Any one-person show can be a static experience, the audience members stuck too long in their seats with a claustrophobic unity of focus. Especially, you might think, for one man at a piano. But David Pomeranz does everything one man can possibly do to move and shake the story of the incredible life of silent screen great Charlie Chaplin.
A multi-media backdrop shows lines from songs, lines of time, iconic pictures, not-so-iconic pictures of Chaplin as a young man, and snaps of some of his lovely young wives. But, importantly, Pomeranz moves away from the piano and sings to pre-recordings of himself on the piano; at other times he harmonises with himself – a nice touch. He acts out scenes: he is J Edgar Hoover organising grief for the perceived commie. He does a couple of the wives, introducing a little Chaplinesque pathos towards the end. This whole show is tremendously well scripted and organised.
As Pomeranz tells the audience before the start of the show: “Chaplin’s life is like a Chaplin movie.”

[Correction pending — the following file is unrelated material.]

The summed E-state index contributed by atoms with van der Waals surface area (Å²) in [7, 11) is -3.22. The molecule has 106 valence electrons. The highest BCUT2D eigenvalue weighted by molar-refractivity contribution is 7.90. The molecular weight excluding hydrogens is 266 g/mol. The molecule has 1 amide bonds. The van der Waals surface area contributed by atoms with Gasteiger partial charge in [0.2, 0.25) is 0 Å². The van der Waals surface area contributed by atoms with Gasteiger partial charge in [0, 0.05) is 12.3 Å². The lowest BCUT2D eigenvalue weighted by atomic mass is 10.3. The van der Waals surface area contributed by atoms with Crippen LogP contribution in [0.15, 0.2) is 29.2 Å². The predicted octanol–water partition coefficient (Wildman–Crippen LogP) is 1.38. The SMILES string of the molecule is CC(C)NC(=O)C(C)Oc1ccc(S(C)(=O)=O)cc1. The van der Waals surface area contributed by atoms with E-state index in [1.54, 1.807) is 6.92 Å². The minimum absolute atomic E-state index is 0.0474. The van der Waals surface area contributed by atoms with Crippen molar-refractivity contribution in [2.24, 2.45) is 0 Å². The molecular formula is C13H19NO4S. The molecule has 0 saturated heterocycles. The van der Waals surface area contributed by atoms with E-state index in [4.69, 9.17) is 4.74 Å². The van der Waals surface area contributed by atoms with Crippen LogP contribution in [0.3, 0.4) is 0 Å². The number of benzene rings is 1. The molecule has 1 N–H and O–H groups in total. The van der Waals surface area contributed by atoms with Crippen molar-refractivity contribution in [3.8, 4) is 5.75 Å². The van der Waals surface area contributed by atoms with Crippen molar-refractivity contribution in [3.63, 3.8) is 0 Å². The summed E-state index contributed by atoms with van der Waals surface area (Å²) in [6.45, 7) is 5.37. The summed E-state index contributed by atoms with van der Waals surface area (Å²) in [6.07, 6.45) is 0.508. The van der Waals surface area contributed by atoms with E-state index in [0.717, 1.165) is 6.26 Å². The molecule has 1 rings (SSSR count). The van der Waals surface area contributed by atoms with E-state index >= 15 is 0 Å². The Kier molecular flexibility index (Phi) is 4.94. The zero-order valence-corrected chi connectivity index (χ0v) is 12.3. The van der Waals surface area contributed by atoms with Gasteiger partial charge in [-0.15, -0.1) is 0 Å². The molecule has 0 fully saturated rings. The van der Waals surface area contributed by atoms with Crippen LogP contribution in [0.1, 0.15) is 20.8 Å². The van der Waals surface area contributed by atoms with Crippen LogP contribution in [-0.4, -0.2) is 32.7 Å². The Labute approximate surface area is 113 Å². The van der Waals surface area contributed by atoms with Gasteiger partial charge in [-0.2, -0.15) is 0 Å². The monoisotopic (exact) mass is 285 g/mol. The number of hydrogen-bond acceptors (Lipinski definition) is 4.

As the show begins, it is 1972 – Charlie is about to go on to receive his Lifetime Achievement Oscar and the whole thing is a kind of memoir looping back to Oscar night. We see the abject poverty, begging and dancing in the streets of South London as a child with an absent alcoholic father and a mother in the madhouse, and Charlie himself in the workhouse at the age of seven. The depths of penury do not come any more Dickensian than this (we are talking pre-welfare 1890s here) and the seeds of the “little tramp” figure have their clear basis in personal history.
What follows is the greatest rags-to-riches story in history as Chaplin goes on to become one of the most famous men in the world, to amass wealth and also retain control over his own movies.
Pomeranz is a very talented performer. He tells a story and moves well on stage. Most of his songs are good, although some go a tiny bit aimless; none are destined to be hits in their own right. The story of Chaplin is compelling and well told.
David Pomeranz will perform Chaplin: A Life in Concert tonight (June 13) and tomorrow night (June 14) on the Festival Theatre Stage.
More Adelaide Cabaret Festival reviews and previews
Review: Surrender to the Strangeness of Rramp
Review: Cassandra Wilson
Tom Burlinson’s salute to swing
Review: Mojo Juju
Review: Molly Ringwald
Review: Variety Gala
Review: Shane Warne the Musical
Paul Capsis: A man of many colours
Sugartits: sweet guerrilla cabaret